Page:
On March 7, 2022, Acting Comptroller of the Currency Michael Hsu delivered a presentation for the Institute of International Bankers. The intended scope of the speech was climate risk, and diversity and inclusion. He added a few comments on the situation in Ukraine.
Sanctions – It is critically important that all of your members’ Compliance Officers, BSA/AML Officers, and Sanctions Officers are aware of the Executive Orders and the U.S. Treasury’s Office of Foreign Assets Control (OFAC) designations regarding Russia-related sanctions. Those are necessary to taking appropriate actions to blocking and rejecting transactions and reporting to OFAC. Sanctions efficacy is a crucial element of the international community’s strategy to deter further Russian aggression and bring an end to the conflict. I encourage your members to work with their primary U.S. regulator and discuss specific questions on sanctions with OFAC.
Cyber Defense – Heightened vigilance is clearly warranted. In support of that, the Cybersecurity and Infrastructure Security Agency (CISA) is providing information on its “Shields Up” website to promote awareness and mitigation of current cybersecurity threats. Your members should continue to check that site regularly for new advisories and resources to protect themselves from these risks. In addition, your members should be reminding their teams to be on the lookout for phishing attacks and to be extra careful about what they click on.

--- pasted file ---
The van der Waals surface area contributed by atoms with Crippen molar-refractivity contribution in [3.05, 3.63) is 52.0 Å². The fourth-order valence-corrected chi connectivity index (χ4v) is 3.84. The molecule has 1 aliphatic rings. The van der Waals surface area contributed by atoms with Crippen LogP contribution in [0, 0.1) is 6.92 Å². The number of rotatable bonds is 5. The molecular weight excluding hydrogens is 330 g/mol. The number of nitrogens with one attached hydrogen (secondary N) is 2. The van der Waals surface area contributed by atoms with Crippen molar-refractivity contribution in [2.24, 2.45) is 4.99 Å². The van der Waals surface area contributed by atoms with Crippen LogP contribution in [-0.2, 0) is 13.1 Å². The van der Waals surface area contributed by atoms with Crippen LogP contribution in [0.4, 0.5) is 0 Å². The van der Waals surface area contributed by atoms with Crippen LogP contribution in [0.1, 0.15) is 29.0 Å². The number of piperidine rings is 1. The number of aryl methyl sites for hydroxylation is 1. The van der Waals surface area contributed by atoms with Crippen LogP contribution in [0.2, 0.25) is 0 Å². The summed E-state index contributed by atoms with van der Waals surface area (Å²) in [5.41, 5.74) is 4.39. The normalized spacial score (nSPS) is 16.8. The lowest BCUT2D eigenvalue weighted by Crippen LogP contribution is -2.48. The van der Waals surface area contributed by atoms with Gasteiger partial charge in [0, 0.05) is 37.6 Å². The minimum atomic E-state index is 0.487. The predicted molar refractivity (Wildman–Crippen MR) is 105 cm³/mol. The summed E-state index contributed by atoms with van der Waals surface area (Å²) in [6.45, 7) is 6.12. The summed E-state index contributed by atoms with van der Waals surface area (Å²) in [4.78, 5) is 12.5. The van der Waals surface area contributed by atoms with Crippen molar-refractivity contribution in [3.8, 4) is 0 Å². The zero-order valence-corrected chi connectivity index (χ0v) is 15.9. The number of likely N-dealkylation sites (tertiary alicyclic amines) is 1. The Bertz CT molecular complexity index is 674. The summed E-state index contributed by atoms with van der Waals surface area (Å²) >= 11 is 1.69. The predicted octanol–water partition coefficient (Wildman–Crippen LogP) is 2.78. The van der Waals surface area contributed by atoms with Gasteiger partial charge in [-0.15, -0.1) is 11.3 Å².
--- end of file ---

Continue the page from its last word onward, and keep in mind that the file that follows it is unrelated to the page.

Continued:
Trust – Stepping back, like many of you, I feel like we may now be living through a turning point in history. Russia’s unprovoked attack on a peaceful, democratic neighbor and the international community’s forceful financial response may have long-term impacts for all of us. Our collective hope is that the conflict in Ukraine ends immediately. The military outcome notwithstanding, in the longer term I believe we all need to be attentive to how trust in the international banking and financial system may change. It will, of course, differ by region, by client, and by activity—but I encourage your members to share their observations, experiences, and challenges with each other. Banking rests on trust. Safeguarding that trust internationally is going to take the collective effort of everyone in this room. Without that effort, I fear that the natural tendency going forward will be for that trust to retreat to national boundaries and steadily erode over time.
Climate Change Risk Management
Climate change is generating risk exposures for banks. Prudently risk managing those climate-related exposures is a safety and soundness imperative.
The OCC is laser-focused on the safety and soundness aspects of climate change risks. Unlike regulators in some other jurisdictions, we do not (yet) have a mandate to help meet carbon reduction targets. This means we cannot take supervisory measures specifically designed to accelerate the transition to a carbon neutral economy, such as limiting credit to fossil fuel companies. Rather, we are focused on large banks’ climate risk management capabilities: identifying, measuring, monitoring, and mitigating climate-related exposures and risks. Weaknesses in risk management could adversely affect a bank’s safety and soundness, as well as the overall financial system.
By now, all of you are familiar with the concepts of physical and transition risks. Physical risks relate to banks’ exposures, direct and indirect, to the increased frequency, severity, and volatility of extreme weather and long-term shifts in global weather patterns, including the associated impacts on the value of financial assets and borrowers’ creditworthiness. Transition risks relate to the adjustment to a low-carbon economy, including associated changes in government policy and from technology and consumer and investor sentiment.